It is hard to feel enthusiastic about Mother's Day when you don't have a mom to celebrate it with. When the woman who's the center of your world is gone when you're just seven, you are left with a hole in your heart and your world that is impossible to fill.
I can barely remember my mom's face or her voice but even now, decades later, I miss her every day -- not just during the milestones of my life, or on Mother's Day, on her birthday, or even on the anniversary of the day she died. I miss her every day. My memories of her, locked away by a child's brain, are fuzzy and a precious few. But many of those memories are life lessons that shaped me, even when some of them were less than enjoyable in the moment, like my mom chasing me down the stairs of our apartment building, a ruler in hand, because I had come home with a progress report not as perfect as the one she'd hoped -- and perhaps worked harder than I -- for.
I remember my mom taking two buses from our home in a suburb of Bombay to my school, to bring my brother and me a hot, homemade meal, carefully packed in thermos flasks, for lunch. She never forgot to pack extra dessert for our classmates. My mom feeding the stray dog, Moti, who lived at the bottom of the stairs of our apartment building, and helping my brother and I hide him when the pound van made its rounds. My mom taking me on playdates with Atul, a neighbor's son with Down syndrome, who became one of my best friends.
Among all of those memories, the one that now rises to the top of my mind is the memory of my mom cooking.
I remember how well she loved to cook, partly because I remember watching her cook and feed us, but also partly because I feel that love in my bones, and my blood.
I remember her adding vanilla extract to naralachi vadi, a coconut fudge, and coloring some of the diamond-shaped treats pink for me and some blue for my brother. I remember pomegranates were her favorite fruit. I remember her coaxing me to eat fish, although I hated it, and I remember her making the world's most delicious okra sabzi, because I loved it.
She had a strange aluminum contraption that looked like a covered tube pan. It had a compartment that screwed into the bottom and was filled with sand, serving as a convection oven of sorts. Indian food is rarely baked, and in the part of India she came from ovens were unheard of, but that didn't stop her from trying her hand at baking cakes and even bread.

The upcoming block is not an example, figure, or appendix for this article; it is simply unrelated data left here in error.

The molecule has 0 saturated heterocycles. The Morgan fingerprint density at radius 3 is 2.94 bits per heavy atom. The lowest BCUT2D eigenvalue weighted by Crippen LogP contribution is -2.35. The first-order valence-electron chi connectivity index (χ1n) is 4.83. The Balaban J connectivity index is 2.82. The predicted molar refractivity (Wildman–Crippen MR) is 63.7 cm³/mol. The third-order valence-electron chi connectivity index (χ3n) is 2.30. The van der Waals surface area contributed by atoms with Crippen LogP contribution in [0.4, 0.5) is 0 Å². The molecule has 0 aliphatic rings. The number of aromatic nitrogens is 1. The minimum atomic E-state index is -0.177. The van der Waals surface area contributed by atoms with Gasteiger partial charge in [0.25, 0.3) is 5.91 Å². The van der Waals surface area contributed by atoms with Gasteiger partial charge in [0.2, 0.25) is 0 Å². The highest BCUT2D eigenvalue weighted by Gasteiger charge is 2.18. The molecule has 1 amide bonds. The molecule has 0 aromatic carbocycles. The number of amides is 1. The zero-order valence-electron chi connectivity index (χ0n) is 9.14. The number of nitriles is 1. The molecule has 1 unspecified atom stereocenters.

I never learned to cook from my mom, because she was gone before I was old enough to be allowed near a stove. Like other immigrant cooks, I can't call my mom to ask for a beloved recipe. As much as I want to, I can't make her a breakfast or brunch and pick her brain for advice on my struggles with bringing up my son -- who, ironically, came to me at about the same age I lost my mother -- or talk or laugh about our failed cooking experiments or her funny little oven and the dense, sweet cake with the burnt bottom that it produced.
I was in my 20s when I started to cook, and then too it was more out of necessity than enthusiasm. I didn't really think I would ever take to it, but I did. Cooking became my solace, my way of relaxing, something that brought me peace. Looking back, I guess I loved cooking because it made me feel, among other things, closer to my mom. Although she never taught me how to cook, she did teach me something that's perhaps more important: how to cook with love.
I realize now that although I did not set out to be an adventurous and eager cook because I wanted to be like my mom, I ended up becoming one anyway because I am her daughter.
I dug into the extensive archives of Holy Cow! to come up with some suggestions for you for a Mother's Day breakfast or brunch. The recipes I have for you today are ones that I have made in my kitchen over the years, and that my family has loved. I have tried to cover different kinds of preferences, in the hope that you will find something you love for the woman you love. There are even some gluten-free options and everything, of course, is vegan.